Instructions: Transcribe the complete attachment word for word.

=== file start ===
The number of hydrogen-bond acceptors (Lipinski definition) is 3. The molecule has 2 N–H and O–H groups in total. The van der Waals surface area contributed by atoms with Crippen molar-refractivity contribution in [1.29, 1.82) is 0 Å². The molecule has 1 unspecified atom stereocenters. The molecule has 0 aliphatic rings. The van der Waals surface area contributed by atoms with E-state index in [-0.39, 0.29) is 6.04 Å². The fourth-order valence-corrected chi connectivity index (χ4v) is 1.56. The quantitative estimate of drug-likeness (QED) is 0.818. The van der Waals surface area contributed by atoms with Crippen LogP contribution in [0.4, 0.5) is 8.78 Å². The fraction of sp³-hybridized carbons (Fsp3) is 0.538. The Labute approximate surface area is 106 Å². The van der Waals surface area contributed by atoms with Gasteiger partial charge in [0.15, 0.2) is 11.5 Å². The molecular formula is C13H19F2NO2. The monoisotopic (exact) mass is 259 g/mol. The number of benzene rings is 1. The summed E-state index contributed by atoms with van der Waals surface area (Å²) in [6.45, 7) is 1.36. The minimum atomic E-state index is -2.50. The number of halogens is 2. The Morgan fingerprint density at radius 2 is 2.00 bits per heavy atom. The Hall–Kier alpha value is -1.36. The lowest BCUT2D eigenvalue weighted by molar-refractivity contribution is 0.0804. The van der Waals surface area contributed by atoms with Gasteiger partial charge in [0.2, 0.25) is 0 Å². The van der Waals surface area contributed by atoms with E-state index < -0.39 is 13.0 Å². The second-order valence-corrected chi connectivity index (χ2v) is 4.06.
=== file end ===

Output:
The number of hydrogen-bond acceptors (Lipinski definition) is 3. The molecule has 2 N–H and O–H groups in total. The van der Waals surface area contributed by atoms with Crippen molar-refractivity contribution in [1.29, 1.82) is 0 Å². The molecule has 1 unspecified atom stereocenters. The molecule has 0 aliphatic rings. The van der Waals surface area contributed by atoms with E-state index in [-0.39, 0.29) is 6.04 Å². The fourth-order valence-corrected chi connectivity index (χ4v) is 1.56. The quantitative estimate of drug-likeness (QED) is 0.818. The van der Waals surface area contributed by atoms with Crippen LogP contribution in [0.4, 0.5) is 8.78 Å². The fraction of sp³-hybridized carbons (Fsp3) is 0.538. The Labute approximate surface area is 106 Å². The van der Waals surface area contributed by atoms with Gasteiger partial charge in [0.15, 0.2) is 11.5 Å². The molecular formula is C13H19F2NO2. The monoisotopic (exact) mass is 259 g/mol. The number of benzene rings is 1. The summed E-state index contributed by atoms with van der Waals surface area (Å²) in [6.45, 7) is 1.36. The minimum atomic E-state index is -2.50. The number of halogens is 2. The Morgan fingerprint density at radius 2 is 2.00 bits per heavy atom. The Hall–Kier alpha value is -1.36. The lowest BCUT2D eigenvalue weighted by molar-refractivity contribution is 0.0804. The van der Waals surface area contributed by atoms with Gasteiger partial charge in [0.2, 0.25) is 0 Å². The van der Waals surface area contributed by atoms with E-state index < -0.39 is 13.0 Å². The second-order valence-corrected chi connectivity index (χ2v) is 4.06.